Lesson Learned 3 – Remove the skin from the fish: I purchased wild caught salmon for this dish and was surprised at how thick and tough the skin was when I was removing it. You don’t want to battle with that while you’re eating so my advice is to invest in a good boning knife and remove the skin from the fish before preparing it.
Lesson Learned 4 – Working with puff pastry: Don’t be intimated. Working with puff pastry can actually be quite simple if you know a few things. First you’ll want to thaw a sheet in the refrigerator for about 3 hours before working with it. Lightly dust your prep station with flour, carefully unfold the pastry sheet (it’s folded in thirds) and roll it out to form more of a square shape. (Don’t roll it out too thin and be careful when lifting it if you need to add a little more flour to the surface). Don’t be afraid to adjust the salmon (scrunching it a little) to fit neatly into a folded pocket of puff pastry. For two filets you should only need one sheet of puff pastry. There will be two sheets in the box when you buy it. Keep the other sheet frozen and use it at a later time.
Lesson Learned 5 – An egg wash is puff pastry’s best friend: In order to enhance the color of your puff pastry, beat an egg with just a splash of water in a dish and then brush it all over the top of the puff pastry. The egg wash will help produce a beautiful golden color on the pastry. Once you’ve applied it, make a one inch slit in the center of the pastry to allow steam to escape during the baking process.
I know this recipe may look a little intimidating but really it isn’t. These salmon pockets can actually be made a couple of hours ahead of time and left in the refrigerator until they’re ready to be baked off. The original recipe states that these can also be frozen and then baked frozen but additional cooking time is necessary (not sure what that means but if you’re adventurous, try it). I can assure you this tastes delicious and is worth the little bit of extra time to put together. Enjoy!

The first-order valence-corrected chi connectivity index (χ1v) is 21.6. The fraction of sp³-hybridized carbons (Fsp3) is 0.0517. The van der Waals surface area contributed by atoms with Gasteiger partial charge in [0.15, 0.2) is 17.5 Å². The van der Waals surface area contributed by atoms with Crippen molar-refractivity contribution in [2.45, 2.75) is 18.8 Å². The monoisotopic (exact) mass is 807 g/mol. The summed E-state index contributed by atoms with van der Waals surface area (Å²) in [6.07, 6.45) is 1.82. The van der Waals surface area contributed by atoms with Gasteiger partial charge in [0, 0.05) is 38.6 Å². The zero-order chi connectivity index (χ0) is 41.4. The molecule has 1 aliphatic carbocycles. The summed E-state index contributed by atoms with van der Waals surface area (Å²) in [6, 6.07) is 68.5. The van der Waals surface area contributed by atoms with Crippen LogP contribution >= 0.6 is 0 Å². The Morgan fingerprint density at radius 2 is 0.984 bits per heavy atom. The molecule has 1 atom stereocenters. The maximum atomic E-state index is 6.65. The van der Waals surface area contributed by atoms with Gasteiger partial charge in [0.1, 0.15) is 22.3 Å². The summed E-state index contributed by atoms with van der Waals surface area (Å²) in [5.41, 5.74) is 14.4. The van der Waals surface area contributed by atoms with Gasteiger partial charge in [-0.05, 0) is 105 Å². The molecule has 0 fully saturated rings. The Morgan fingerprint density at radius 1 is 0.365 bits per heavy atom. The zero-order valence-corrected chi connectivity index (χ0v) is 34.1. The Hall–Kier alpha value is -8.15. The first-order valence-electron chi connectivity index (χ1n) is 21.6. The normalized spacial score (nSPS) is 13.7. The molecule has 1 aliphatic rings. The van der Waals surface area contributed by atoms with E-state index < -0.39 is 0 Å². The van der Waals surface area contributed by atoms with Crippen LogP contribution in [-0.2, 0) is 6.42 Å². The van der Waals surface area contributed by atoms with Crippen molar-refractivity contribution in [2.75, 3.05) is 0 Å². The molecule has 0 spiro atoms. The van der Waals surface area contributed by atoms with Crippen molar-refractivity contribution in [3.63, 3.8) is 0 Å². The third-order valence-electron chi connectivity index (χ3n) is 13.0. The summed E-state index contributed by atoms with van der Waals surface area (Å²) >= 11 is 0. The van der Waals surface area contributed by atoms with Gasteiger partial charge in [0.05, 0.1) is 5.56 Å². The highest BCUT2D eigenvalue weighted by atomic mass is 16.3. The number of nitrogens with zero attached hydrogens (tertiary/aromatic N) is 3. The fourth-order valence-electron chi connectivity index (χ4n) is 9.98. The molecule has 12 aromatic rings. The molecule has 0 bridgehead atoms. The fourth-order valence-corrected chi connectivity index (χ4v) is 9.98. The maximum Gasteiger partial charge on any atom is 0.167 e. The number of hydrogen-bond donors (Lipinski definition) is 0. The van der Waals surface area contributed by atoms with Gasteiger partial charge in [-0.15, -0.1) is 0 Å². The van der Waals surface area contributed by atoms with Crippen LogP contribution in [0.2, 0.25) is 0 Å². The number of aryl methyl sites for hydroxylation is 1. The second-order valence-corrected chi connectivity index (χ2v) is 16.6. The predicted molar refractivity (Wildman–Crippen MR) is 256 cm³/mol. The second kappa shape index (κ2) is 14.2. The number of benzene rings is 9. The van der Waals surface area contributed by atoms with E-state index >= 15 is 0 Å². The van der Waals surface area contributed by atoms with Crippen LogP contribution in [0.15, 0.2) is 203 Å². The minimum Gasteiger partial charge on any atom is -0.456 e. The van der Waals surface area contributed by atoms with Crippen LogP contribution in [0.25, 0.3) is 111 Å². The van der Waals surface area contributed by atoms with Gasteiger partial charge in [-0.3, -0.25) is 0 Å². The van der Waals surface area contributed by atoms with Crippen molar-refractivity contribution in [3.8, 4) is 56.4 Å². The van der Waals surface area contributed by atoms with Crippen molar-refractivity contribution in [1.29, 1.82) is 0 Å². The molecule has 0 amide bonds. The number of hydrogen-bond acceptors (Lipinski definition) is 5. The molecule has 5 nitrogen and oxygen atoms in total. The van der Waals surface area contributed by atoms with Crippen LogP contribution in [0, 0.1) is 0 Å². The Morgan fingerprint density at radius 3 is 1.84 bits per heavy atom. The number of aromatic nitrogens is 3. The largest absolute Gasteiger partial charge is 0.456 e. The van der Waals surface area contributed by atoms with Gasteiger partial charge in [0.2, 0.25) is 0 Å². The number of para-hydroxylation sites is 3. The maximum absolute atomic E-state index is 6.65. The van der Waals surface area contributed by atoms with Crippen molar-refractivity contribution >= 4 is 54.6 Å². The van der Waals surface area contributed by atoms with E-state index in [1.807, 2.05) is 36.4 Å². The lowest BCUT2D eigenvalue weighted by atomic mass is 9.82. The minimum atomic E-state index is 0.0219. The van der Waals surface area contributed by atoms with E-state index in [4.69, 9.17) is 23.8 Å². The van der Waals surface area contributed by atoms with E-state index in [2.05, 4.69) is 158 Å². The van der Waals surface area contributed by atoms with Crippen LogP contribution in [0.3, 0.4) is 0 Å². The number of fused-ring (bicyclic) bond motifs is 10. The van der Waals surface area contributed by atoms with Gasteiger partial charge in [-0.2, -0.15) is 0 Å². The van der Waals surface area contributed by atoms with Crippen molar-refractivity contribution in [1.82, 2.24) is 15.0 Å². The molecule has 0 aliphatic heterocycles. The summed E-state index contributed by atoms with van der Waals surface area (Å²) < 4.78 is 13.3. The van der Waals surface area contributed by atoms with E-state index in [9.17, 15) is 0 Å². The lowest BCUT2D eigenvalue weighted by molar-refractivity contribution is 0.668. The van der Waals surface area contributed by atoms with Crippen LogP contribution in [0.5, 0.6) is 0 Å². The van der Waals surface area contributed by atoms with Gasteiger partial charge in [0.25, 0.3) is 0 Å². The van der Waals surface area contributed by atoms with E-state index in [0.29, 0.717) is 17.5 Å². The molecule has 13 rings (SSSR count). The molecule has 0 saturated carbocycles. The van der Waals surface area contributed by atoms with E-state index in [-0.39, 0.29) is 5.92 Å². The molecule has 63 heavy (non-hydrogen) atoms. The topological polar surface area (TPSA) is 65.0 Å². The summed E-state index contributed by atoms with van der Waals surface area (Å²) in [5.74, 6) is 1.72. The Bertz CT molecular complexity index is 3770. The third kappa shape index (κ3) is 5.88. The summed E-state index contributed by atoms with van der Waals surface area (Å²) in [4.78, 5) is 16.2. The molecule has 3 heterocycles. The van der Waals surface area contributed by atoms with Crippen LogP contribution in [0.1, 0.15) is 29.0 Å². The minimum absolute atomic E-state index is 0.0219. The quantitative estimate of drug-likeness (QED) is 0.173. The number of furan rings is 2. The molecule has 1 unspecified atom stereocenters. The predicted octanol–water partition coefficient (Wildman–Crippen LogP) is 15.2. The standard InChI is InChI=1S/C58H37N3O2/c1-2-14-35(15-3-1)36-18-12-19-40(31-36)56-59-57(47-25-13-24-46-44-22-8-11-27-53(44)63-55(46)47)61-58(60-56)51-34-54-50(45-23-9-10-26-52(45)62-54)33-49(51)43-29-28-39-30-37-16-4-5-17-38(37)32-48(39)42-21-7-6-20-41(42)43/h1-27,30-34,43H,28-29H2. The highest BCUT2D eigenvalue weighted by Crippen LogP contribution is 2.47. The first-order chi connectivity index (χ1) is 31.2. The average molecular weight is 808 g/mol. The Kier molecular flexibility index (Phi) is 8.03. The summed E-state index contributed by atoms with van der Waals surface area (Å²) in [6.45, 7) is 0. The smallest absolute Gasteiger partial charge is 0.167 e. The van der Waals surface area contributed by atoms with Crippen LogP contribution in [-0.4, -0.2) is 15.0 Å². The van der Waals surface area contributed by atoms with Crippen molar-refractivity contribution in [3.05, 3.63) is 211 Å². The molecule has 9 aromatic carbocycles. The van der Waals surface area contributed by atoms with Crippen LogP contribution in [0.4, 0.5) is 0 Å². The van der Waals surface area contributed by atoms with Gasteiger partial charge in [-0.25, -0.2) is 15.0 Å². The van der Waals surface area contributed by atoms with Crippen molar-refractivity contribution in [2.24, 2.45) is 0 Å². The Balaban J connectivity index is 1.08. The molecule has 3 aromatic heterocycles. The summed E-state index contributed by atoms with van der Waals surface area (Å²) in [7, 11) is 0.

Baked Salmon and Cremini Mushroom Duxelle En Croute
2 six ounce salmon filets, skin removed
1/2 cup mushroom duxelle
1 sheet of puff pastry, thawed
1 egg 1 tsp. water
(FOR THE DUXELLE)
6 ounces cremini mushrooms
2 TBS. butter
1/4 cup finely chopped shallots
1 TBS. vermouth (or dry white wine)
1/4 – 1/2 tsp. fresh thyme
3 TBS. heavy cream
salt and pepper to taste
DIRECTIONS: Thaw the puff pastry in the refrigerator for at least three hours. Preheat the oven to 400 degrees. Using a damp paper towel, wipe off any residue on the mushrooms. Don’t wash them directly under water as they can absorb too much moisture if you do that.
Put mushrooms in a food processor and pulse until they are finely minced. Mince the shallots and chop the thyme. Melt the butter and sauté the shallots until soft. Stir in the mushrooms and simmer for 7-10 minutes, stirring occasionally until their moisture evaporates. Add the wine, thyme and salt and pepper. Simmer for about another 5 minutes. Remove from the heat and add the whipping cream. Use immediately or refrigerate until ready to use.
Remove the skin from the salmon. On a lightly floured surface, open the puff pastry and gently roll it into the shape of a square. Cut the puff pastry into four equal squares to create an upper and lower portion of the pocket (I cut mine in half and just folded the pastry over the salmon – I had to scrunch the salmon a little to get it to fit in the pocket but it worked out just fine). Spread the duxelle on the puff pastry up to an inch from the edges of the pastry.
Place the salmon on top of the duxelle and fold over the pastry to create a pocket. Use a fork to crimp the edges shut. Beat egg with water and brush the top of the puff pastry pocket with the egg wash. Slit a hole in the center of the pastry pocket (about a inch) to allow steam to escape. Line a baking sheet with foil and spray lightly with non-stick spray. Place the salmon pockets on the baking dish and bake for 20 minutes. Serve immediately.